Daily Archives: January 3, 2011

Last and First

My last class of 2010 was with Caroline on Friday morning, December 31. She led us through a wonderful sequence of poses and I left feeling exhilarated! Before we began, as folks were laying out their mats and settling in, a number of us were discussing having a personal practice outside of class. 

I lamented that my attempts at a home practice often wound up being about 40 minutes, much less than our usual 75 minute class sessions. Caroline shared that her private lessons always take less time than a group class. It turns out that without the verbal guidance a class teacher provides, personal practice time becomes shorter in duration. 

We also talked about remembering sequences of poses. Not too long after taking a class, if I make a conscious attempt to visualize the session, I can recall most of the poses and the sequence in which we did them. Putting this into practice, I returned home from my last class of the year and visualized myself doing the poses; then I wrote them down to be my guide for my first middle school yoga class of 2011, which will be this coming Thursday.

Destroy your script. Relentlessly become a beginner again, for the rest of your teaching years. Question every word. Everything. Establish a system for receiving honest feedback on a regular basis. Without this, you are adrift in fear.

I had one other revelation during my last class of the year. As Caroline talked about change and trusting ourselves, it occurred to me that I have not been trusting myself when guiding my middle school students in their yoga class. I spend too much energy trying to follow my script of poses (just like the one below!) and too little energy trusting myself to guide them without a piece of paper nearby. So while I’ve written down the poses, this Thursday I will put the paper aside and trust both my memory and my ability as a guide. (7 Yoga Disconnects, posted by Philip Urso on elephant and shared with me by Deb, my friend and first yoga teacher, greatly influenced my thinking on the idea of tossing the script and trusting myself. Above is a quote from Philip’s post, and below is the URL for his article though if you view it too often from the same computer, it appears to redirect to a ‘become a member’ page.)


Happy New Year! 


sit crossed legged – FD bend – switch crossed legs & REPEAT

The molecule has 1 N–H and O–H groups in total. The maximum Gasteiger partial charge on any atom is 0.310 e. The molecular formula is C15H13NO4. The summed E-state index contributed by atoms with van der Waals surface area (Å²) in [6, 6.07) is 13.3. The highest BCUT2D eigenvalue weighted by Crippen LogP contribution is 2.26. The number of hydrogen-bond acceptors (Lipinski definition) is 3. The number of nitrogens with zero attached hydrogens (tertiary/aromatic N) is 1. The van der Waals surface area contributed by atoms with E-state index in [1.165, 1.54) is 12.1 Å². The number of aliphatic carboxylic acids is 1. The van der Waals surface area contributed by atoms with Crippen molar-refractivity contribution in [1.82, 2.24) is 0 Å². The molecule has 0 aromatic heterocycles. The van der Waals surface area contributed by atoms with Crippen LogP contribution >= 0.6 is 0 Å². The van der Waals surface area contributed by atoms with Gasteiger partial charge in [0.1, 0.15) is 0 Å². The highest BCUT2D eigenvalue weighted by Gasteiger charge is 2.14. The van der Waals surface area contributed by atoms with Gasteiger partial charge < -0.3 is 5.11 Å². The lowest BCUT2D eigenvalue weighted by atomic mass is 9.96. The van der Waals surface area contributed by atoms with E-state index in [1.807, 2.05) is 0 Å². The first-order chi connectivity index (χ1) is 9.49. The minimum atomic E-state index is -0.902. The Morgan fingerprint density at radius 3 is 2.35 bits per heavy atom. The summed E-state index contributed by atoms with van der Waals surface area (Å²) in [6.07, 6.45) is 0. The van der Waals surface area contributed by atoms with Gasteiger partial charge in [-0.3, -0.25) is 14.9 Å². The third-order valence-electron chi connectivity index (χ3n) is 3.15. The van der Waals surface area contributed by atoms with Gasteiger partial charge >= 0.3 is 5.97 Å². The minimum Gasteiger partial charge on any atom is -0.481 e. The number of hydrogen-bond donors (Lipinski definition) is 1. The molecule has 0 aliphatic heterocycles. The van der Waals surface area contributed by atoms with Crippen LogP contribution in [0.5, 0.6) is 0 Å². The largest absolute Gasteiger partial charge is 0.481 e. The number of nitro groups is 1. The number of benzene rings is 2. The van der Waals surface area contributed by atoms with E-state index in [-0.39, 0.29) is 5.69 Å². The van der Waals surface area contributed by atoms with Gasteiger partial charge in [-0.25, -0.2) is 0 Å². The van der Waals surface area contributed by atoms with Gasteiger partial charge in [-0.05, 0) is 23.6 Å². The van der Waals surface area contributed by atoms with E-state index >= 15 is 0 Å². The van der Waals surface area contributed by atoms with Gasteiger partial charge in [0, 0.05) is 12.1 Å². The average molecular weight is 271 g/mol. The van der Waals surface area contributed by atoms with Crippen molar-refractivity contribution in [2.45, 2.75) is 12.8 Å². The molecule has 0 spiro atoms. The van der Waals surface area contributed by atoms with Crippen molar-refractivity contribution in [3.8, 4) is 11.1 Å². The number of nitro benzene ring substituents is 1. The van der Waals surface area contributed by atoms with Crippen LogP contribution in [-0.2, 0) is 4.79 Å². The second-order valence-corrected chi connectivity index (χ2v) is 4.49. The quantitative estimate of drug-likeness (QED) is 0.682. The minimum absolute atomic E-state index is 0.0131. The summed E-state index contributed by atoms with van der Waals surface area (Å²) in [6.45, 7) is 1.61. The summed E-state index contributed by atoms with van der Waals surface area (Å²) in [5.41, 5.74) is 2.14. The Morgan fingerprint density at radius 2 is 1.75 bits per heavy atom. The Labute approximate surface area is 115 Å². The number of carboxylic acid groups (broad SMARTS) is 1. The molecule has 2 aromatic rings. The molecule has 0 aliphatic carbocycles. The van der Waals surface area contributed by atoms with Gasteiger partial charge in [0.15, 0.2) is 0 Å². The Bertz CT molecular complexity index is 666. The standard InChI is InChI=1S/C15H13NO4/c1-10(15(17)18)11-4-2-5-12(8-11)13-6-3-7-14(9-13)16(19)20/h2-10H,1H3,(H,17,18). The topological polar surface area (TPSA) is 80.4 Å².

sit on knees – raise toes & sit on toes


old dog 


mountain – half moon to the RT – half moon to the LT


sun breaths:  mountain – upward prayer – swan dive – prepare – reverse swan dive – REPEAT 3x


sun salutations – REPEAT 3x


mountain – step back to Warrior I


• side-angle stretch  (keep knee bent, arms aligned one angled overhead, other straight to floor)


• wide-let standing FD bend – reposition to Warrior I on the other side


• side-angle stretch


• legs together for standing FD bend


reverse swan dive to mountain – step back to Warrior II


• extended triangle (straighten front leg, arms aligned one straight up, other straight to floor)


• wide-leg standing FD bend – reposition to Warrior II on the other side


• extended triangle


• legs together for standing FD bend


bend at knees, body upright for awkward chair


awkward chair twist to the right – return to center – twist to the left – return to center


prepare – reverse swan dive


eagle pose – repeat on other side


tree – both sides


find you way to your back – bridge


knees to chest – windshield wip
er your knees 


dead bug


savasana – hands on tummy if you do not want a massage


I’m Still Here

I’m Still Here is the name of a book by John Zeisel. I’ve twice written about the book and author, but what brings them to mind again is a recent article in The New York Times: Giving Alzheimer’s Patients Their Way, Even Chocolate. Posted on the last day of 2010, the article seems a fitting way to close out the “old way” of looking at Alzheimer’s care and ushering in a “new way”, more in line with Zeisel’s approach.

This “new” approach, which seems so common sense based, strives to bring out the best in Alzheimer’s patients by nurturing their desires, likes and personalities. This approach guides how caretakers at Beatitudes manage the care of their Alzheimer’s residents, and the results have been formidable. There are other care facilities, both in the States and in Europe, as well as research programs, that implement similar approaches.

In all cases, the results show that the lives of Alzheimer’s and dementia patients are measurably improved when they are cared for with their (the patient’s) best interests at heart. This translates to finding out more about the individual and assisting the individual in being more themselves โ€“ the person they were before the illness attacked. Furthermore, it turns out that most of the drugs for behavior modification and control can be stopped because patients become calm when they are able to revisit portions of themselves. This then allows doctors to hone in on treating depression, which often besets dementia and Alzheimer’s patients.

If you know of anyone who has a relative with dementia or Alzheimer’s, I urge you to share the Times article with them, as well as Zeisel’s book. What a way to truly start a “new year”!

Postscript โ€“ Apropos of one of the comments on this post, the January 13, 2011 New York Times contains the article China, in a Shift, Takes On Its Alzheimer’s Problem.